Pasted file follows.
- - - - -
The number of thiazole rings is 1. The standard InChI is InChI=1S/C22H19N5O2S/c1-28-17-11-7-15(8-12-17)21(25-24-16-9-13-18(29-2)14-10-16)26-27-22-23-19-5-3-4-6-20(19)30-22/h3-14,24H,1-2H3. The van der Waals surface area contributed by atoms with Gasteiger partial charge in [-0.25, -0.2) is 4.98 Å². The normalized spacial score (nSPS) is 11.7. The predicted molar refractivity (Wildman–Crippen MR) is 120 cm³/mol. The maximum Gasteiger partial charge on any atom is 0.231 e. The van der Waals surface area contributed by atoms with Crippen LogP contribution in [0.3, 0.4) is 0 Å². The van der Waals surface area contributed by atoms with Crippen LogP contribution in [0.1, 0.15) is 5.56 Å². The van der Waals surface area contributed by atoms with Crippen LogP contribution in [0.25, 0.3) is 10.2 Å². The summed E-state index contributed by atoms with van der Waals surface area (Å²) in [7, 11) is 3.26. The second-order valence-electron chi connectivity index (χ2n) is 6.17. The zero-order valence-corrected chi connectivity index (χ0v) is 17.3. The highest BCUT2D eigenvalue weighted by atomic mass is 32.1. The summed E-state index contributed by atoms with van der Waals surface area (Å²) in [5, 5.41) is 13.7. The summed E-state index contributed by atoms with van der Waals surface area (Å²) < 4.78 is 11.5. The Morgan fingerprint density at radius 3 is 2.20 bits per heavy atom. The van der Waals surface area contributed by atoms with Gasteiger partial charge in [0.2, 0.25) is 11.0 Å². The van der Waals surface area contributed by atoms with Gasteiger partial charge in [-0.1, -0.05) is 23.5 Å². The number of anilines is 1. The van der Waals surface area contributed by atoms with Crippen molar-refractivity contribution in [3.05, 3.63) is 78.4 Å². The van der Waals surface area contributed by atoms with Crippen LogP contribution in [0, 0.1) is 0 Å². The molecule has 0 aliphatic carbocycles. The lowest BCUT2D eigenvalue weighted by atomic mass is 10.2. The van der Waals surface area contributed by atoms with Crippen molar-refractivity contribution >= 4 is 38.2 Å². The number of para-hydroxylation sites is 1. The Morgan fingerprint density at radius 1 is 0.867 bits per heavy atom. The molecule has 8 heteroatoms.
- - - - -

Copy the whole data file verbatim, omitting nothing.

The number of thiazole rings is 1. The standard InChI is InChI=1S/C22H19N5O2S/c1-28-17-11-7-15(8-12-17)21(25-24-16-9-13-18(29-2)14-10-16)26-27-22-23-19-5-3-4-6-20(19)30-22/h3-14,24H,1-2H3. The van der Waals surface area contributed by atoms with Gasteiger partial charge in [-0.25, -0.2) is 4.98 Å². The normalized spacial score (nSPS) is 11.7. The predicted molar refractivity (Wildman–Crippen MR) is 120 cm³/mol. The maximum Gasteiger partial charge on any atom is 0.231 e. The van der Waals surface area contributed by atoms with Crippen LogP contribution in [0.3, 0.4) is 0 Å². The van der Waals surface area contributed by atoms with Crippen LogP contribution in [0.1, 0.15) is 5.56 Å². The van der Waals surface area contributed by atoms with Crippen LogP contribution in [0.25, 0.3) is 10.2 Å². The summed E-state index contributed by atoms with van der Waals surface area (Å²) in [7, 11) is 3.26. The second-order valence-electron chi connectivity index (χ2n) is 6.17. The zero-order valence-corrected chi connectivity index (χ0v) is 17.3. The highest BCUT2D eigenvalue weighted by atomic mass is 32.1. The summed E-state index contributed by atoms with van der Waals surface area (Å²) in [5, 5.41) is 13.7. The summed E-state index contributed by atoms with van der Waals surface area (Å²) < 4.78 is 11.5. The Morgan fingerprint density at radius 3 is 2.20 bits per heavy atom. The van der Waals surface area contributed by atoms with Gasteiger partial charge in [0.2, 0.25) is 11.0 Å². The van der Waals surface area contributed by atoms with Gasteiger partial charge in [-0.1, -0.05) is 23.5 Å². The number of anilines is 1. The van der Waals surface area contributed by atoms with Crippen molar-refractivity contribution in [3.05, 3.63) is 78.4 Å². The van der Waals surface area contributed by atoms with Crippen LogP contribution in [0, 0.1) is 0 Å². The molecule has 0 aliphatic carbocycles. The lowest BCUT2D eigenvalue weighted by atomic mass is 10.2. The van der Waals surface area contributed by atoms with Crippen molar-refractivity contribution >= 4 is 38.2 Å². The number of para-hydroxylation sites is 1. The Morgan fingerprint density at radius 1 is 0.867 bits per heavy atom. The molecule has 8 heteroatoms.